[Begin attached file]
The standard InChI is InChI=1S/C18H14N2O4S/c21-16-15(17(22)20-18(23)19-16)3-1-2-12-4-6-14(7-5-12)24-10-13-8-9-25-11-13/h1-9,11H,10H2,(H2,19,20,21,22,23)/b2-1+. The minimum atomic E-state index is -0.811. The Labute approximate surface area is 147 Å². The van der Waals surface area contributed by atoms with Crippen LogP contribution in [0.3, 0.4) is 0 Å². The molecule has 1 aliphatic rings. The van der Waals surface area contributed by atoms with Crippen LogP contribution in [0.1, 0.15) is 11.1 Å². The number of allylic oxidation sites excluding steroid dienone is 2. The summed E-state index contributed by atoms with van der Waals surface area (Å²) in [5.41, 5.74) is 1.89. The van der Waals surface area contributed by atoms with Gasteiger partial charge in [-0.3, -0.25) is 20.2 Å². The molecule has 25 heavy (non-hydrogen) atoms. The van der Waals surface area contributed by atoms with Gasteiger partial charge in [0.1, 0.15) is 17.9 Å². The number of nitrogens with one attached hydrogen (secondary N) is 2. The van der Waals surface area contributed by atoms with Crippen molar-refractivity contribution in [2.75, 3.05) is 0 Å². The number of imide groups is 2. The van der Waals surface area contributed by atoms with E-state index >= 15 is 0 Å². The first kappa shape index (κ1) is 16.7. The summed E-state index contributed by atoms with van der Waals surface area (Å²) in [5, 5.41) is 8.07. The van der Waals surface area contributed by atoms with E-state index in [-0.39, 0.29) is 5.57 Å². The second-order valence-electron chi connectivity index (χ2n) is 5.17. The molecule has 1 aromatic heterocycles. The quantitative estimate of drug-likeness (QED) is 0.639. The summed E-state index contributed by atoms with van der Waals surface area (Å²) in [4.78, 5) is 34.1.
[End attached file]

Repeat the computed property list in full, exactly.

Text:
The standard InChI is InChI=1S/C18H14N2O4S/c21-16-15(17(22)20-18(23)19-16)3-1-2-12-4-6-14(7-5-12)24-10-13-8-9-25-11-13/h1-9,11H,10H2,(H2,19,20,21,22,23)/b2-1+. The minimum atomic E-state index is -0.811. The Labute approximate surface area is 147 Å². The van der Waals surface area contributed by atoms with Crippen LogP contribution in [0.3, 0.4) is 0 Å². The molecule has 1 aliphatic rings. The van der Waals surface area contributed by atoms with Crippen LogP contribution in [0.1, 0.15) is 11.1 Å². The number of allylic oxidation sites excluding steroid dienone is 2. The summed E-state index contributed by atoms with van der Waals surface area (Å²) in [5.41, 5.74) is 1.89. The van der Waals surface area contributed by atoms with Gasteiger partial charge in [-0.3, -0.25) is 20.2 Å². The molecule has 25 heavy (non-hydrogen) atoms. The van der Waals surface area contributed by atoms with Gasteiger partial charge in [0.1, 0.15) is 17.9 Å². The number of nitrogens with one attached hydrogen (secondary N) is 2. The van der Waals surface area contributed by atoms with Crippen molar-refractivity contribution in [2.75, 3.05) is 0 Å². The number of imide groups is 2. The van der Waals surface area contributed by atoms with E-state index >= 15 is 0 Å². The first kappa shape index (κ1) is 16.7. The summed E-state index contributed by atoms with van der Waals surface area (Å²) in [5, 5.41) is 8.07. The van der Waals surface area contributed by atoms with E-state index in [-0.39, 0.29) is 5.57 Å². The second-order valence-electron chi connectivity index (χ2n) is 5.17. The molecule has 1 aromatic heterocycles. The quantitative estimate of drug-likeness (QED) is 0.639. The summed E-state index contributed by atoms with van der Waals surface area (Å²) in [4.78, 5) is 34.1.